John Haught

John Haught (aka Christopher Jesus, “Zero”)

John Haught at the LA County Morgue. There are other sites which show a different picture of Haught which is confused with another member of the family. This is the only photo of John Philip Haught.

John Philip Haught was born in Missouri on April 20, 1947. He grew up in Ohio and was a US Navy Veteran who spent time in Vietnam. Haught met Charles Manson and The Manson Family when he relocated to California with a friend and wound up moving in with the group while they were staying in a home in Venice Beach, California.

Haught was arrested at Barker Ranch when the Inyo County sheriff’s department, California Highway Patrol, and National Park Services law enforcement personal captured a group of Manson Family members in raids on October 10 and October 12, 1969. After the raids, Haught and several other family members moved to the home of Mark Ross in Venice Beach, who was a friend of the Family. The address of this home was 28 Clubhouse Ave, Venice, CA 90291.

On November 5, 1969, Los Angeles County Police responded to a call at 28 Clubhouse where they found the body of a young man lying on a mattress with a gun and its holster nearby. The victim had a gunshot wound to the right side of his head. Still in the home were family members Catherine Gillies, Bruce Davis, Sue Bartell, and Madaline Joan Cottage “Little Patty”. According to the witness statement from Cottage, who was the only one alone with him in the room at the time, she and Zero were in bed, when he picked up a .22 Caliber revolver, and stated “Oh look a gun, it has one bullet in it”, he then spun the cylinder, placed the muzzle against his head, and shot himself.

Cottage’s statement indicates that Zero was under the impression that only one bullet was in the chamber and his intent was to play “Russian Roulette” which some of the family members often did, but several circumstances did not hold up to this fact, such as despite Bruce Davis admitting to picking up the gun, neither his nor Zero’s fingerprints were found on either the revolver or the holster when they were later dusted for prints, indicating they had likely been whipped clean. In addition, the gun was fully loaded having a bullet in each chamber.

The family members who were there, which police did not realize were associated with the Manson Family at that time, were all questioned separately and told the same story, that they had heard a gun shot and rushed to the room and that Cottage said that Zero shot himself. The death was officially ruled a suicide, despite later finding contradictory evidence.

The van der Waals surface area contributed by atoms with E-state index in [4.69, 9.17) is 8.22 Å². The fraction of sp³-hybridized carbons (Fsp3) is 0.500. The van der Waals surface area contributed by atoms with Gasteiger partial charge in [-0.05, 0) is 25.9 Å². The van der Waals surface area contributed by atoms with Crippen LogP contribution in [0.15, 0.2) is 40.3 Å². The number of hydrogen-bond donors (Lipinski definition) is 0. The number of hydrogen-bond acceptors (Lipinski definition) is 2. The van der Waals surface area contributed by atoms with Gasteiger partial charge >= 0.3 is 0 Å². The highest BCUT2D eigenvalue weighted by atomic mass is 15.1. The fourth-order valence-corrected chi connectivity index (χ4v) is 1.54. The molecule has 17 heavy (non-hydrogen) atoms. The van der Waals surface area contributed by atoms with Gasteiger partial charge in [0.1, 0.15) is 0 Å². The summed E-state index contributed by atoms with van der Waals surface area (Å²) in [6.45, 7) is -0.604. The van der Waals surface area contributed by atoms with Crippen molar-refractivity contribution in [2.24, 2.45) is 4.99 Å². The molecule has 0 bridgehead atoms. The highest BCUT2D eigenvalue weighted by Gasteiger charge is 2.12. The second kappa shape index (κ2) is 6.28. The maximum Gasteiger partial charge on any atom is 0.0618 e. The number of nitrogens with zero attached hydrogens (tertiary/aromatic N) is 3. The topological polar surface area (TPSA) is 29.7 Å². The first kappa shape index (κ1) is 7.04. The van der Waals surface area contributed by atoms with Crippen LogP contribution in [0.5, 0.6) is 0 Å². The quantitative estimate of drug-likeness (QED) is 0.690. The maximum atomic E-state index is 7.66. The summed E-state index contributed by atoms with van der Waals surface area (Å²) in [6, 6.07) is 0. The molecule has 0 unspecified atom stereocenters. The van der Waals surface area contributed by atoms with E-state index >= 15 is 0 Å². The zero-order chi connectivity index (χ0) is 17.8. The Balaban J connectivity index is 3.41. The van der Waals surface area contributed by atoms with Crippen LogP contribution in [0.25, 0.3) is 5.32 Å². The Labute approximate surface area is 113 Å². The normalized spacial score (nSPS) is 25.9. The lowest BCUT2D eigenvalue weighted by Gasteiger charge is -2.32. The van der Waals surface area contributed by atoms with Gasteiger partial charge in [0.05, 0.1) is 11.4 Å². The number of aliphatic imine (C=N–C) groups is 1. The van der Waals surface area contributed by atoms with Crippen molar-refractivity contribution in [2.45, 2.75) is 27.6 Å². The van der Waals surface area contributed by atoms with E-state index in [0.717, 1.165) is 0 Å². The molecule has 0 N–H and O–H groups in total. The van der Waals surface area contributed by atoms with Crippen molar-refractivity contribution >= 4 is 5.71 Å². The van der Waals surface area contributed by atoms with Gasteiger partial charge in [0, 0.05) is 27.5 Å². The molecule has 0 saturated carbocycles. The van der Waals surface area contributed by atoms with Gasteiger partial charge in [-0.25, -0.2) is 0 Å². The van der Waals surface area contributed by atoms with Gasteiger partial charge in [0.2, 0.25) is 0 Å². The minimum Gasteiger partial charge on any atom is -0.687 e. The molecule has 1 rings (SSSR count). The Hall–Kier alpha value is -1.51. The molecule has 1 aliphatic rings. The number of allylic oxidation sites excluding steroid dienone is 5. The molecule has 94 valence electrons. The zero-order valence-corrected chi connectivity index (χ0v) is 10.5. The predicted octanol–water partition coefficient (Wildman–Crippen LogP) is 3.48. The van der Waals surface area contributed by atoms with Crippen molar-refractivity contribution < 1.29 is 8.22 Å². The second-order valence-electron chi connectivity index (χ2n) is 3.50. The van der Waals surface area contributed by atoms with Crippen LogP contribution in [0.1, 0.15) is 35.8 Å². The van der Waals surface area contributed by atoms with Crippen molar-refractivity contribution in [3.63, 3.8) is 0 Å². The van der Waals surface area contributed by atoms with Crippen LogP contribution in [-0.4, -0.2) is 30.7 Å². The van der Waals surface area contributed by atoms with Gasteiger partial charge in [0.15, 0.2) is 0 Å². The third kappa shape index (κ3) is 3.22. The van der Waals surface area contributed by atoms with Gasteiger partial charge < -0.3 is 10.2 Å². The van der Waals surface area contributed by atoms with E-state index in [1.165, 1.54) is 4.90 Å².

Family members have told investigators that after the raids Manson began to getting paranoid and was loosing faith in and not trusting many of the members of the family, specifically fearing Zero for having what he called “Loose Lips” and likely ordered him killed as did he do the same with Donald “Shorty” Shea, who was murdered shortly after the Spahn Ranch raid.

On November 26, 1969 LAPD detective Michael J. McGann was interviewing Leslie Van Houten at Sybil Brand correctional institute in Los Angeles County, California, and advised her of the death of Haught. Van Houten was very upset as the two were friends. When Van Houten was told that Haught had been playing “Russian Roulette” and that Bruce Davis had been present she asked McGann:

  • Leslie Van Houten:  Was Bruce playing it too?”
  • McGann advised her that he wasn’t.
  • Leslie Van Houten: “Zero was playing Russian roulette all by himself?”
  • Mike McGann: “Kind of odd isn’t it?”
  • Leslie Van Houten: “Yeah, it’s odd.”

Neither McGann nor Van Houten believed the Russian roulette story. Later, an anonymous man told a Los Angeles Times writer that he was present when Zero died. According to the man, Zero didn’t kill himself; one of the girls shot him. However, the man disappeared before authorities could talk to him. No one has ever been charged in his death and it remains a suicide.


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